Posts Tagged ‘Crusin’’

Losing Face

Tuesday, August 16th, 2016

I’ve never paid much attention to Facebook.

I have two pages, because Facebook imposed a second one on me, but mostly what I have is an “author” page. I use this, in an admittedly kind of half-assed way, as a promotional tool. I’m more serious about my web site, and my weekly update/blog, which I often re-post at Facebook.

I’m also part of my band Crusin’s Facebook page, where we announce upcoming gigs and such.

Last July 4, Crusin’ appeared outdoors at the Missipi Brewing Company in Muscatine, after which some nice pics and a few short videos from that gig wound up on Facebook, on the newsfeed or “home” or whatever it’s called. I went over to that area to see those pics and vids, and became exposed for the first time to all of the stuff posted there.

Now, because I am a professional writer, and want to sell books, my policy is to accept any friend request, whether it’s anybody I actually know or not. If it’s somebody who buys my books, as far as I’m concerned that somebody is automatically a friend! The result is that I have a wide range of people whose posts I see, from all walks of life and of various political persuasions.

I was appalled by much of the tone that I saw in the political posts. Mostly I was seeing cats and dogs and vacation pics and food and what-have-you, the stuff of daily life for just about all of us. But the political posts were alarming.

Not in every case – some folks on either side of the political spectrum presented their views clearly, and sometimes even backed up those opinions with facts. Of course, “facts” are relative, since both sides tend to use the sources they trust. Me, I wouldn’t trust Fox News to tell me what time it is. But lots of people get their news there. And anybody on the other side of the aisle who thinks Rachel Maddow or Lawrence O’Donnell is providing an unbiased read on the news is kidding themselves.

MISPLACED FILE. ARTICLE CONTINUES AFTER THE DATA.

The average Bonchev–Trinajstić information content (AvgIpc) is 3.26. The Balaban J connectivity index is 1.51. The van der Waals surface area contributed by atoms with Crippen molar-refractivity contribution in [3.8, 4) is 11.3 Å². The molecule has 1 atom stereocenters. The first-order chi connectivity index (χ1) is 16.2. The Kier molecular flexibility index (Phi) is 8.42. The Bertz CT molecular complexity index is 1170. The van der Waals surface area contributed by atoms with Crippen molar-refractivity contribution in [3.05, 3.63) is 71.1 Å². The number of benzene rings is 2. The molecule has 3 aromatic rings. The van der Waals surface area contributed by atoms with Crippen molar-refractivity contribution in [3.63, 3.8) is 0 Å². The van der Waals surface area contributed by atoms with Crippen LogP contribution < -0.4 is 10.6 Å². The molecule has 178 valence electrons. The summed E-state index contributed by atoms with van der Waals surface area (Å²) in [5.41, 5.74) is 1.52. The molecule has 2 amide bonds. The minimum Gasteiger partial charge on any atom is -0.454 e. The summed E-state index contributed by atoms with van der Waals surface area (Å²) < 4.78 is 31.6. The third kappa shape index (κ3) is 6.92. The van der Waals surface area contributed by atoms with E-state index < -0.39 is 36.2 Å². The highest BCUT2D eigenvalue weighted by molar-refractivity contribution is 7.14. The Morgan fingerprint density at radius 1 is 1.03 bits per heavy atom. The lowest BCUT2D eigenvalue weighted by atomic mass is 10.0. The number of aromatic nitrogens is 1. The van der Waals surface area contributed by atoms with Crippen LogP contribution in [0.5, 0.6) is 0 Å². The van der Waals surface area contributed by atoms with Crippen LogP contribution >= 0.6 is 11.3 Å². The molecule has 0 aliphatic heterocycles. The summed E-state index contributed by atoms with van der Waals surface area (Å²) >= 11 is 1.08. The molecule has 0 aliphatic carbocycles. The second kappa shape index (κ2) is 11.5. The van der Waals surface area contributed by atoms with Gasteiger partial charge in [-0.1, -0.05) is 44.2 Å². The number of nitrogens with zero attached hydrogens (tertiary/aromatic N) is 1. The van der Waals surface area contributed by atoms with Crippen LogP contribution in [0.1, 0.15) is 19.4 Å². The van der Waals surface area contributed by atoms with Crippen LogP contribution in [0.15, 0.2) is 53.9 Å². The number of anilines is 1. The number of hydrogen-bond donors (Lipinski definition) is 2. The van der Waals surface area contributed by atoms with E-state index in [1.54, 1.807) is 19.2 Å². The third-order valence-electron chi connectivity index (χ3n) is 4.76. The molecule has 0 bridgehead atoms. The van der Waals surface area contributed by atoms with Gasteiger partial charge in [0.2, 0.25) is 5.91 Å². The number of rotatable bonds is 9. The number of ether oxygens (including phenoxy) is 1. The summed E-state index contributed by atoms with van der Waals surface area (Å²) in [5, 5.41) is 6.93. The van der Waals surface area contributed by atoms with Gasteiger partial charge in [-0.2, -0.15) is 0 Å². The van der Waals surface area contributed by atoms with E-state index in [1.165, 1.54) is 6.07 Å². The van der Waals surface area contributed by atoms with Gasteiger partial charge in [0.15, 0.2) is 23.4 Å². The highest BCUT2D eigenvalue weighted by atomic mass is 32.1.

While I don’t love opinion-slanted news, I get it – some people like salt, some like pepper, and many of us turn for our current events to whichever 24-hour news channel and/or opinionated website best suits our palates. In a Presidential election year, however, things get very salty and way peppery.

From my slightly left of center perspective, the stuff from the far right is the most disturbing. But I see screwy stuff from the left, too, with lots of cheap shots everywhere – ugly photos of Hillary or Trump with some dumb biased joke or cheap-shot insult laid on top. I learned the hard way that these folks don’t want to engage in a debate – they want to preach to the choir and get a resounding “Hell, yeah!” and go on to the next falsehood or exaggeration about the hated other side.

I got caught up in this crap for a while – and it is crap, as well as a waste of time. In particular, when somebody on the right would post what I knew to be a hoax – like the stuff about the late hero Captain Khan being a jihadist (!) – I’d provide a link to a debunking of that hoax. It took me a while to realize that the people posting these things didn’t care if the stories were a hoax. In one case, when I pointed out that a list of democratic goals (supposedly written by a famous leftist) was a well-known fake, I was told by the poster that it didn’t matter. That Democrats believed all this stuff, anyway, so that justified posting it.

When you’re dealing with people whose beliefs are so ingrained that facts don’t matter, you should smile politely, nod your head, and make a hasty exit. I am doing that now. I have had acquaintances – not friends, but people I know at least in passing – who have asked me why I always support terrorists, accused me of being a socialist, and attacked me when I suggested that Democrats were Americans, too. I have had angry ALL CAPS rants leveled at me that make me wonder if I’ve been talking to a drunk or a madman or a disturbing combination of both.

The funny thing is I’ve restrained myself, unleashing my sarcasm only once or twice, and then in a watered-down fashion. I’ve learned that trying to talk reasonably to people who are nearly illiterate but passionate about expressing themselves (I’ve been called a “trader” when I rather think “traitor” was the intention) is a pointless and even dangerous exercise.

There are people out there who hate Hillary Clinton with a passion that is frightening. Anything negative about her and her husband is believed. That she and Bill are responsible for enough murders to make Jack the Ripper look like a piker. That the Clinton Foundation is a corrupt wholly self-interested moneymaking machine. That she purposely allowed four brave Americans to die in the Benghazi screw-up. That’s she’s a liar and a criminal and must be locked up. It’s not enough to disagree with her policies or to find her untrustworthy. She must be the devil (as Donald Trump has called her).